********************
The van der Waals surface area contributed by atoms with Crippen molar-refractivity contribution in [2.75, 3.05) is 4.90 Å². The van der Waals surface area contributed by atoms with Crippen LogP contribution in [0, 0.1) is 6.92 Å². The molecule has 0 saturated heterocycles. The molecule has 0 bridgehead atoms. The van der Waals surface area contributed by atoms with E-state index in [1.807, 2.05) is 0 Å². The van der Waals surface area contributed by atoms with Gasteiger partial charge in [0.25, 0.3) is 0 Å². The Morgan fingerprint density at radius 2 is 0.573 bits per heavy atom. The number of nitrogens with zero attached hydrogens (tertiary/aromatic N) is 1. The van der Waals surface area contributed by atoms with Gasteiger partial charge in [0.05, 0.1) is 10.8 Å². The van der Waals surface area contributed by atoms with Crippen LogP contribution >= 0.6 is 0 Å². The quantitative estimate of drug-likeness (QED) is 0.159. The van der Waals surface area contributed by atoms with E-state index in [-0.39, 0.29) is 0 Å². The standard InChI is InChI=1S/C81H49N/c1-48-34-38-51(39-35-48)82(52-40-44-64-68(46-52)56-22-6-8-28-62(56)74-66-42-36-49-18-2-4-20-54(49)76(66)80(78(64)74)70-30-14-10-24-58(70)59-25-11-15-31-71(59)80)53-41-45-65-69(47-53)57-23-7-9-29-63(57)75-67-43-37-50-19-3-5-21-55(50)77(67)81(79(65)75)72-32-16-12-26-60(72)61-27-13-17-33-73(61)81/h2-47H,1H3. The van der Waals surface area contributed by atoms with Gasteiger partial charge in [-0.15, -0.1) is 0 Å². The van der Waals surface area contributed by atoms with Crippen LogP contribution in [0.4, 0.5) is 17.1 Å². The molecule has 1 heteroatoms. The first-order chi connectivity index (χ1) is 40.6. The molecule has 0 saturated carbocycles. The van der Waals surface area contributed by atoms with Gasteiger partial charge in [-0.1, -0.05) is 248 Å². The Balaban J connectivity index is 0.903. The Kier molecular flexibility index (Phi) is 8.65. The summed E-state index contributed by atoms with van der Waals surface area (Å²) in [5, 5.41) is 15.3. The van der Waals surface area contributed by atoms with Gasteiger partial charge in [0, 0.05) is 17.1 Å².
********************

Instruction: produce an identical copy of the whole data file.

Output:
The van der Waals surface area contributed by atoms with Crippen molar-refractivity contribution in [2.75, 3.05) is 4.90 Å². The van der Waals surface area contributed by atoms with Crippen LogP contribution in [0, 0.1) is 6.92 Å². The molecule has 0 saturated heterocycles. The molecule has 0 bridgehead atoms. The van der Waals surface area contributed by atoms with E-state index in [1.807, 2.05) is 0 Å². The van der Waals surface area contributed by atoms with Gasteiger partial charge in [0.25, 0.3) is 0 Å². The Morgan fingerprint density at radius 2 is 0.573 bits per heavy atom. The number of nitrogens with zero attached hydrogens (tertiary/aromatic N) is 1. The van der Waals surface area contributed by atoms with Gasteiger partial charge in [0.05, 0.1) is 10.8 Å². The van der Waals surface area contributed by atoms with Crippen LogP contribution >= 0.6 is 0 Å². The quantitative estimate of drug-likeness (QED) is 0.159. The van der Waals surface area contributed by atoms with E-state index in [-0.39, 0.29) is 0 Å². The standard InChI is InChI=1S/C81H49N/c1-48-34-38-51(39-35-48)82(52-40-44-64-68(46-52)56-22-6-8-28-62(56)74-66-42-36-49-18-2-4-20-54(49)76(66)80(78(64)74)70-30-14-10-24-58(70)59-25-11-15-31-71(59)80)53-41-45-65-69(47-53)57-23-7-9-29-63(57)75-67-43-37-50-19-3-5-21-55(50)77(67)81(79(65)75)72-32-16-12-26-60(72)61-27-13-17-33-73(61)81/h2-47H,1H3. The van der Waals surface area contributed by atoms with Gasteiger partial charge in [-0.15, -0.1) is 0 Å². The van der Waals surface area contributed by atoms with Crippen LogP contribution in [0.4, 0.5) is 17.1 Å². The molecule has 1 heteroatoms. The first-order chi connectivity index (χ1) is 40.6. The molecule has 0 saturated carbocycles. The van der Waals surface area contributed by atoms with Gasteiger partial charge in [-0.1, -0.05) is 248 Å². The Balaban J connectivity index is 0.903. The Kier molecular flexibility index (Phi) is 8.65. The summed E-state index contributed by atoms with van der Waals surface area (Å²) in [5, 5.41) is 15.3. The van der Waals surface area contributed by atoms with Gasteiger partial charge in [0, 0.05) is 17.1 Å².